Ingratitude Journal

Ingratitude journalling will give you direction. It will help you identify patterns, themes and things that are repeated. It will help you focus on the things you can change, moving you from awareness into action.

Written by Chance Marshall

03/02/2022 - 7 minute read

Time to get radically ungrateful

“Until you make the unconscious conscious it will direct your life and you will call it fate.” - Jung 

Ingratitude lists work with this idea from Jung. It’s about brining all of that pain, suffering or anger that you might stuff right down underneath a pile of gratitude lists, into the light. From here it can be observed, validated and released. 

Writing things you’re ungrateful for won’t make them go away, but it will help give you direction. It will help you identify patterns, themes and things that are repeated. It will help you focus on the things you can change. It will move you from awareness into action. 

It is about radical self-acceptance. 

It's a journaling remix not a re-work

Writing an ingratitude journal isn't about going from 0 to 100 on the negativity scale, it's about balance. Life is full of good, bad, beautiful and ugly things and reflecting that in our writing can be a really freeing practice.

Take it easy, don't force it. You can continue with a gratitude journal alongside, you could even split a page in half and have ingratitude and gratitude alongside each other.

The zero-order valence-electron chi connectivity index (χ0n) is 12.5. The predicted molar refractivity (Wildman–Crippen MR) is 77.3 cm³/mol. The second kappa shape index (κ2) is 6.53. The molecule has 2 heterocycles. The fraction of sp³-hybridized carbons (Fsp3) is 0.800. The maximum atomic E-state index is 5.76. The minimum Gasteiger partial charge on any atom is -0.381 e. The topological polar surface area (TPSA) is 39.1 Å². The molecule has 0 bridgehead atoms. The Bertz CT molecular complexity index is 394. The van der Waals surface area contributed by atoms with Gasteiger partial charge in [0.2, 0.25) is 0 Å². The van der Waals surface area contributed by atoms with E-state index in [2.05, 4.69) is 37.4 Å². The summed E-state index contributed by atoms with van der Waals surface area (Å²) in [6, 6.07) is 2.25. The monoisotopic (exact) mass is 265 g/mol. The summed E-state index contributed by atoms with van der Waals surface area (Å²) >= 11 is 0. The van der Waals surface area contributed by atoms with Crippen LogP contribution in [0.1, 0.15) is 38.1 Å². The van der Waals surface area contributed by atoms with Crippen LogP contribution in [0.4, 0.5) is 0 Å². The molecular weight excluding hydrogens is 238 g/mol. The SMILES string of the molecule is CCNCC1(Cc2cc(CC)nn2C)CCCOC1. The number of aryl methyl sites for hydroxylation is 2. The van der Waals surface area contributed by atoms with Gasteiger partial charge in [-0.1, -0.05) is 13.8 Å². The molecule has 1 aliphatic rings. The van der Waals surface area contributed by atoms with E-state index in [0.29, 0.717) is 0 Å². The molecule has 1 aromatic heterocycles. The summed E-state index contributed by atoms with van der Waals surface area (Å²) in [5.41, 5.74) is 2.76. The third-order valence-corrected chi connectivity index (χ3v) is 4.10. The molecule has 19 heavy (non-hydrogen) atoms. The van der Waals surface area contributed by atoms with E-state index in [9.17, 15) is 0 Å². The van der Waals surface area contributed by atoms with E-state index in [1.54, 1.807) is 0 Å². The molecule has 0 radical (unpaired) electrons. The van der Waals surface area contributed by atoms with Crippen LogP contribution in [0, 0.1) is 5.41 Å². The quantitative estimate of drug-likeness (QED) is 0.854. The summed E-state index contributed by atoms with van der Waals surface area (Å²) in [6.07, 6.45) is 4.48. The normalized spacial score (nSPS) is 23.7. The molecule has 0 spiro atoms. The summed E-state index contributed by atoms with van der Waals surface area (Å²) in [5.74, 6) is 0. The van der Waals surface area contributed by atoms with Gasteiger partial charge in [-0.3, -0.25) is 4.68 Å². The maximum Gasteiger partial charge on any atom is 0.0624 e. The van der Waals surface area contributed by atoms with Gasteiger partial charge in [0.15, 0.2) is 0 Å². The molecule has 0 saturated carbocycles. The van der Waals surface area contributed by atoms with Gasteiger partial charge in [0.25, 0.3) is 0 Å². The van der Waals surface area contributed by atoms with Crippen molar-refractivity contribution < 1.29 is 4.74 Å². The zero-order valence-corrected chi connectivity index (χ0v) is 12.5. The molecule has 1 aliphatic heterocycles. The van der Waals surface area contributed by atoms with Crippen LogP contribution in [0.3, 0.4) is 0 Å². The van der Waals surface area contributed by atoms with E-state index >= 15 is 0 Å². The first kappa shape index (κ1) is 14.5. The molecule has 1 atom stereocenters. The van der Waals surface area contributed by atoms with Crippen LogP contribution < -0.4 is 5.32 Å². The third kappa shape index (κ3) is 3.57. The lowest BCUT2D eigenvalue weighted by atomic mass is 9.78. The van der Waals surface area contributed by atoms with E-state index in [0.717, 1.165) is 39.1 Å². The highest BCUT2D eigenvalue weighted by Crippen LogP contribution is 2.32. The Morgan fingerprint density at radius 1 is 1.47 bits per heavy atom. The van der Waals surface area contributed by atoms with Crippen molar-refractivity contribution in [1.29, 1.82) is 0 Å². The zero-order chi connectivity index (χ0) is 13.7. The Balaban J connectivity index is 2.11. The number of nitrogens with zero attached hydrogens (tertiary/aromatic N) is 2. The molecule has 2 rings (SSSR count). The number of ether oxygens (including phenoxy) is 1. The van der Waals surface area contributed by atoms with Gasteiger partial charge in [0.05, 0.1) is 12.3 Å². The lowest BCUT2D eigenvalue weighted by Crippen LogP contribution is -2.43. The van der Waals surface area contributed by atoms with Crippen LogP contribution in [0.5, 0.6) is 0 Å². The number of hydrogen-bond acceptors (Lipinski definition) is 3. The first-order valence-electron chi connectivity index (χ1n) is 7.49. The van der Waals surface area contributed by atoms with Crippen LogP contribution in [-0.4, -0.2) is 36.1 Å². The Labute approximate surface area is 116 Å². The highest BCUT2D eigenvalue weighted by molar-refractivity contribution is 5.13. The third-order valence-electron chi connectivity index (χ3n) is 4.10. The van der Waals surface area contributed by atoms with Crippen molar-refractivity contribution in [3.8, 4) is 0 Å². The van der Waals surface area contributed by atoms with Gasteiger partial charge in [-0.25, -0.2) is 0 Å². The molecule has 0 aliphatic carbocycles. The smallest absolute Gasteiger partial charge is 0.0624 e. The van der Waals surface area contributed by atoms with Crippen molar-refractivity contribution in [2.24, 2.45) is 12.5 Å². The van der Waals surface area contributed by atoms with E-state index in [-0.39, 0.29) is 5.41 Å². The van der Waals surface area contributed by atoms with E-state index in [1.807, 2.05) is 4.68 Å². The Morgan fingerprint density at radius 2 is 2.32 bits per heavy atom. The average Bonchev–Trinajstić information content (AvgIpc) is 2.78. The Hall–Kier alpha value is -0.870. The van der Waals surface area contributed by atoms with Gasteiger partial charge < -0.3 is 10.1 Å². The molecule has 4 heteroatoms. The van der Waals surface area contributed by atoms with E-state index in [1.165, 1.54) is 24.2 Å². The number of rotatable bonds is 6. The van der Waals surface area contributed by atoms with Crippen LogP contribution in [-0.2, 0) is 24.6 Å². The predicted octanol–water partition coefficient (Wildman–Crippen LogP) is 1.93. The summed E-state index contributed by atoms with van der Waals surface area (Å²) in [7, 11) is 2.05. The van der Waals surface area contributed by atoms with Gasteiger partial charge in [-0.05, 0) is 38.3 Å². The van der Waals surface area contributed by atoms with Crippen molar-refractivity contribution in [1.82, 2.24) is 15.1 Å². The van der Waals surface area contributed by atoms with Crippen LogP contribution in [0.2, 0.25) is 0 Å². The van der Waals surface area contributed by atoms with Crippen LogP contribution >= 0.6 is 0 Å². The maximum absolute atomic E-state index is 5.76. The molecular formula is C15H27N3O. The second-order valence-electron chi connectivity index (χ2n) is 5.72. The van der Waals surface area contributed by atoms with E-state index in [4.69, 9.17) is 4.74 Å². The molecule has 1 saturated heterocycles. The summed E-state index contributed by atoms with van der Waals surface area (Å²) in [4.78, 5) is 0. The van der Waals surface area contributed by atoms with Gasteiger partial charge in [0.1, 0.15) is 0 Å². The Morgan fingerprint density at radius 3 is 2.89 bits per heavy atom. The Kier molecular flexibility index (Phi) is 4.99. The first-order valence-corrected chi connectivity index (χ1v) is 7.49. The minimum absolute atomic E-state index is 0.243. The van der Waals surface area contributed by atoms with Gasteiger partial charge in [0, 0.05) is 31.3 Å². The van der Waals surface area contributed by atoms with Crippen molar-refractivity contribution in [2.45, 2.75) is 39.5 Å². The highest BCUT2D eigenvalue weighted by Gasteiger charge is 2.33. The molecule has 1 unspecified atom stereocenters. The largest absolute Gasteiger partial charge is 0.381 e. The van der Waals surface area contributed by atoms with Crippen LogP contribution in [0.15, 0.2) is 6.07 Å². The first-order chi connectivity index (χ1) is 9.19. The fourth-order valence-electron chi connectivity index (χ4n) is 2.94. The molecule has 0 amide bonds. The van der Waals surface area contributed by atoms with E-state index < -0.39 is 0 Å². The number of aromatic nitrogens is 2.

How do I start?

1. Every day, write a list of things you are not grateful for, things that make you miserable and furious — things you are frustrated with daily.

2. Read them back, divide the list into A. Things you can control and B. Things you can’t control.

3. Use list A to focus on the things in your life that you want to change.

Some prompts to start with:

For list A:

What motives you to make those changes?

If you were lying on your deathbed and had not attempted to make those changes, how would you feel?

Are you doing this for you or for someone else (neither is wrong but you should be aware)?

Who can help you?

For list B:

The work is finding a way to live with them. Finding a way to let them go. Finding a way to grieve what has been lost, what has never been or what might never be. These are things you might need extra support with.

Fancy a check-in?

Journalling is an excellent place to start exploring who you are, examine your repeated behaviours and gather understanding. If you feel you're ready to take the next step in self exploration you are welcome to book a therapy session with us 365 days a year.

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